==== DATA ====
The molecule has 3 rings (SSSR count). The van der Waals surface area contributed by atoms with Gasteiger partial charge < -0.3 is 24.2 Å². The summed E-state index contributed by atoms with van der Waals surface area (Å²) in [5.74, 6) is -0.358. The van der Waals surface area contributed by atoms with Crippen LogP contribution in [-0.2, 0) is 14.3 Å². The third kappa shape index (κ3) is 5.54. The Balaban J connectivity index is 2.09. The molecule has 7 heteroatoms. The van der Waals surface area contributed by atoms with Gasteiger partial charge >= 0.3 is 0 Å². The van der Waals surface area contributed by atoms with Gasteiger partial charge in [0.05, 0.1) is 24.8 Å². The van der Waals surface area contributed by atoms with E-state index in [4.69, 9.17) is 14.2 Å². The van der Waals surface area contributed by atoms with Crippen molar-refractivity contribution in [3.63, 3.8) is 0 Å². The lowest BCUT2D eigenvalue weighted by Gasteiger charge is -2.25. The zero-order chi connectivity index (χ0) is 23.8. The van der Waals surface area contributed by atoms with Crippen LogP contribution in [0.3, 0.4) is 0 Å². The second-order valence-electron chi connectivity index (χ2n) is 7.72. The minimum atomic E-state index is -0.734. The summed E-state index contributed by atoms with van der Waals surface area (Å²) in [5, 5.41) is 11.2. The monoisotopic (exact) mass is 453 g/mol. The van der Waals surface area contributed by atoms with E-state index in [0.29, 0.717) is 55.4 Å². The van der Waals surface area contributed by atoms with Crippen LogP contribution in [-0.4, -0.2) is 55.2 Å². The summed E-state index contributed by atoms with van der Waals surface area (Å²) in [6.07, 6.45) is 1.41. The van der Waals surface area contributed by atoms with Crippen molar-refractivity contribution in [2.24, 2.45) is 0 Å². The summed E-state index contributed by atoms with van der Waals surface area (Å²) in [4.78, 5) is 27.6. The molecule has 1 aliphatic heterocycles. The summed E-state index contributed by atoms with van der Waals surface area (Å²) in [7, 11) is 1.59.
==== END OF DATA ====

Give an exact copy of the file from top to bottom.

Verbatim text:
The molecule has 3 rings (SSSR count). The van der Waals surface area contributed by atoms with Gasteiger partial charge < -0.3 is 24.2 Å². The summed E-state index contributed by atoms with van der Waals surface area (Å²) in [5.74, 6) is -0.358. The van der Waals surface area contributed by atoms with Crippen LogP contribution in [-0.2, 0) is 14.3 Å². The third kappa shape index (κ3) is 5.54. The Balaban J connectivity index is 2.09. The molecule has 7 heteroatoms. The van der Waals surface area contributed by atoms with Gasteiger partial charge >= 0.3 is 0 Å². The van der Waals surface area contributed by atoms with Gasteiger partial charge in [0.05, 0.1) is 24.8 Å². The van der Waals surface area contributed by atoms with E-state index in [4.69, 9.17) is 14.2 Å². The van der Waals surface area contributed by atoms with Crippen molar-refractivity contribution in [3.63, 3.8) is 0 Å². The lowest BCUT2D eigenvalue weighted by Gasteiger charge is -2.25. The zero-order chi connectivity index (χ0) is 23.8. The van der Waals surface area contributed by atoms with Crippen LogP contribution in [0.3, 0.4) is 0 Å². The second-order valence-electron chi connectivity index (χ2n) is 7.72. The minimum atomic E-state index is -0.734. The summed E-state index contributed by atoms with van der Waals surface area (Å²) in [5, 5.41) is 11.2. The monoisotopic (exact) mass is 453 g/mol. The van der Waals surface area contributed by atoms with E-state index in [0.29, 0.717) is 55.4 Å². The van der Waals surface area contributed by atoms with Crippen LogP contribution in [-0.4, -0.2) is 55.2 Å². The summed E-state index contributed by atoms with van der Waals surface area (Å²) in [6.07, 6.45) is 1.41. The van der Waals surface area contributed by atoms with Crippen molar-refractivity contribution in [2.24, 2.45) is 0 Å². The summed E-state index contributed by atoms with van der Waals surface area (Å²) in [4.78, 5) is 27.6. The molecule has 1 aliphatic heterocycles. The summed E-state index contributed by atoms with van der Waals surface area (Å²) in [7, 11) is 1.59.